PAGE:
The first class of Youth, Media and Popular Culture has come and gone. This is a relatively new course and the syllabus is being fleshed out by being put into practice.
The class started rolling after some technical difficulties, with a group activity where we had to read an article and do a mini presentation on it. My group (of 2) was to read an article on a new publication – a peer-reviewed journal called Punk and Post-Punk.
“The journal intends to serve the international academic, journalistic and industry communities engaged with punk and post-punk music, media and culture. It will explore notions of the ‘alternative’ and the ‘independent’ during the heady days of the punk explosion and the ensuing post-punk era.”(p.7)
I felt out of my comfort zone here because I do not listen to punk music. Or so I thought. When I looked up bands of this genre, I realized I have liked some of these songs for their edginess, their politicizing and their rebellion. And it’s a very intriguing concept to marry this with academic research and scholarship.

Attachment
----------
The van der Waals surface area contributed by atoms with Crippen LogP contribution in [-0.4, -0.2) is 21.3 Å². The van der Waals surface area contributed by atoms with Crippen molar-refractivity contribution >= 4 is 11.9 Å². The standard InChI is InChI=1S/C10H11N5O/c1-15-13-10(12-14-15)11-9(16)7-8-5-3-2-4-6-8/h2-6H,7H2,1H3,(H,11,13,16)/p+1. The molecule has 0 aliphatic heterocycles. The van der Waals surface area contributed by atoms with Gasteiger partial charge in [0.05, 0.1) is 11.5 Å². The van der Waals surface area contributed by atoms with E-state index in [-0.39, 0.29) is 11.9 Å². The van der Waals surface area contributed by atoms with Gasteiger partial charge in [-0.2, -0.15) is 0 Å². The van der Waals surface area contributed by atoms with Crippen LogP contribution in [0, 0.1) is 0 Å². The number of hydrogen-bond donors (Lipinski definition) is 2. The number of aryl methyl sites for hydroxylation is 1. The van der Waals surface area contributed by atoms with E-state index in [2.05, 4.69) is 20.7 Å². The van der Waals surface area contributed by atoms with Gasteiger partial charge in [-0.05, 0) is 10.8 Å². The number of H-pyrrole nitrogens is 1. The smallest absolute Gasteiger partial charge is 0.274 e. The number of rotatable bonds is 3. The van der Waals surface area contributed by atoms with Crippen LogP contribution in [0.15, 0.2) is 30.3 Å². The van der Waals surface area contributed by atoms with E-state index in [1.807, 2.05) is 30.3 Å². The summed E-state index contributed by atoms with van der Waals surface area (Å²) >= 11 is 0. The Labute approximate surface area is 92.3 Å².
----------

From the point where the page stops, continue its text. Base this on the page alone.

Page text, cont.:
I’m wondering if the Punk movement is that prevalent in today’s youth? I think I will have to poke around amongst my students and see what they have to say.
When I came home from the course, I got involved in a conversation with my 23 year old son about the course, the presentation and the essay. He is very excited about tutoring and mentoring me and he gave me some excellent ideas and food for thought. We talked a lot about YouTube and its influence on today’s youth. I hadn’t even considered YouTube as a possible topic but I think I’d like to explore the possibilities.